The Kaesong Industrial zone is normally a rare site of co-operation between the Koreas. Built just inside North Korea’s border in 2004 as a symbol of economic partnership, it is a place where commerce trumps ideology, while generating $2 billion a year for the North’s trade-starved economy. There, more than 50,000 North Koreans provide cut-rate labour for 123 mostly small South Korean companies making household goods.
But the harmony turned to discord on April 2 when North Korean ofﬁcials blocked the passage of South Koreans into and out of the zone—with 861 South Koreans still inside. The surprise move led to chaos at a checkpoint in Paju, named “the city of Korean Uniﬁcation” in the sign in this photo. On April 8, Pyongyang announced it would pull all of its workers from the park and threatened to shut it down permanently. All this brinkmanship has come at a time of increased tensions, with North Korea ramping up its threats to bomb the U.S. Yet inside Kaesong, few seem panicked. Many South Koreans opted to stay with their factories even when allowed to exit.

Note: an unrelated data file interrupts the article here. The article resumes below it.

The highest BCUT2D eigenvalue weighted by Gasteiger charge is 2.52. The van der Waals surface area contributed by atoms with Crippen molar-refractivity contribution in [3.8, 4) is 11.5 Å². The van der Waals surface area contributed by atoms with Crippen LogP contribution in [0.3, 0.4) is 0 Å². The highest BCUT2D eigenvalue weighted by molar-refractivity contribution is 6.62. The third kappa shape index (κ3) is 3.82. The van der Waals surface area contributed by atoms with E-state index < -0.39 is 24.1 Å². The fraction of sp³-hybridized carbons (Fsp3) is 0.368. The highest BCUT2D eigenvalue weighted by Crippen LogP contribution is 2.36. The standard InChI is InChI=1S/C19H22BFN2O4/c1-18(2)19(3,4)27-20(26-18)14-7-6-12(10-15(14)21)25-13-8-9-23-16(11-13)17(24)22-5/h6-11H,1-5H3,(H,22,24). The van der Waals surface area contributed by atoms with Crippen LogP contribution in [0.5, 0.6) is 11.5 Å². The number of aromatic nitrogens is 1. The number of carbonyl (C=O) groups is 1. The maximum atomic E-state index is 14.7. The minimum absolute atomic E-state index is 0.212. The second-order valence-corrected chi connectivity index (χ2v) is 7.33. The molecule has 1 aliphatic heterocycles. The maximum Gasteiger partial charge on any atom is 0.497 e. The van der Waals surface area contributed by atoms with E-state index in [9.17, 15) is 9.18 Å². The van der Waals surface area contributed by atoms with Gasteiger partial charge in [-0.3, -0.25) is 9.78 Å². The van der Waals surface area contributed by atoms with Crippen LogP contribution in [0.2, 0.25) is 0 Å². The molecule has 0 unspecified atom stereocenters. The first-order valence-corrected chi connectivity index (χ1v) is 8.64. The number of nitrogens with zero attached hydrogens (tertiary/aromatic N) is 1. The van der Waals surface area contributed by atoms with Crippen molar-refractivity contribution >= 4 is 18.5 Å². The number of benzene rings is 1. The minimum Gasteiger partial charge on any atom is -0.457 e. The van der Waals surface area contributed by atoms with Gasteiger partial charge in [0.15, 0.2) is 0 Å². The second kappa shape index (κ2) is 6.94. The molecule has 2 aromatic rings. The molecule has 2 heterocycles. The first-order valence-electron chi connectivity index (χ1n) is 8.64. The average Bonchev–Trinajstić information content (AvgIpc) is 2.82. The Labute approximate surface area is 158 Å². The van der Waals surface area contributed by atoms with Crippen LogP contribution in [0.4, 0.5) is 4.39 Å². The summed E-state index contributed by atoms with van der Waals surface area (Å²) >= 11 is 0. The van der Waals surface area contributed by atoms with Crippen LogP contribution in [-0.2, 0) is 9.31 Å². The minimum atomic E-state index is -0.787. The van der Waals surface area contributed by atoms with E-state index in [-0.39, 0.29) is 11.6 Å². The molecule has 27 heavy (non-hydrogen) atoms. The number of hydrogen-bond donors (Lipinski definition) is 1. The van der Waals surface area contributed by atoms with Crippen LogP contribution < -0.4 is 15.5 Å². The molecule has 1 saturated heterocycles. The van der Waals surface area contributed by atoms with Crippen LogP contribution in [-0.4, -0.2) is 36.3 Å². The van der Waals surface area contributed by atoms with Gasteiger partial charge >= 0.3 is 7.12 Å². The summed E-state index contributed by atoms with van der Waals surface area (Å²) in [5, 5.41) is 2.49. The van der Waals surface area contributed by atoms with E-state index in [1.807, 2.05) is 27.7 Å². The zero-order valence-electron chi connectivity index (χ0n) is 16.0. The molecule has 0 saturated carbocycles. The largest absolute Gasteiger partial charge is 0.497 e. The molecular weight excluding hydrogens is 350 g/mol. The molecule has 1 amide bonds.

A shutdown in the zone would reverberate across Seoul’s already vulnerable markets—a weaker Japanese yen has hurt exports, prompting it to cut growth forecasts. Uncertainty over Kaesong’s fate caused the market to drop sharply as foreign investors sold stocks. Despite making some moves toward economic reform in 2012, the North suffers from chronic capital shortages. Although Pyongyang may relish sending its message of deﬁance, it’s clear neither country can afford to have the factories sit idle for long.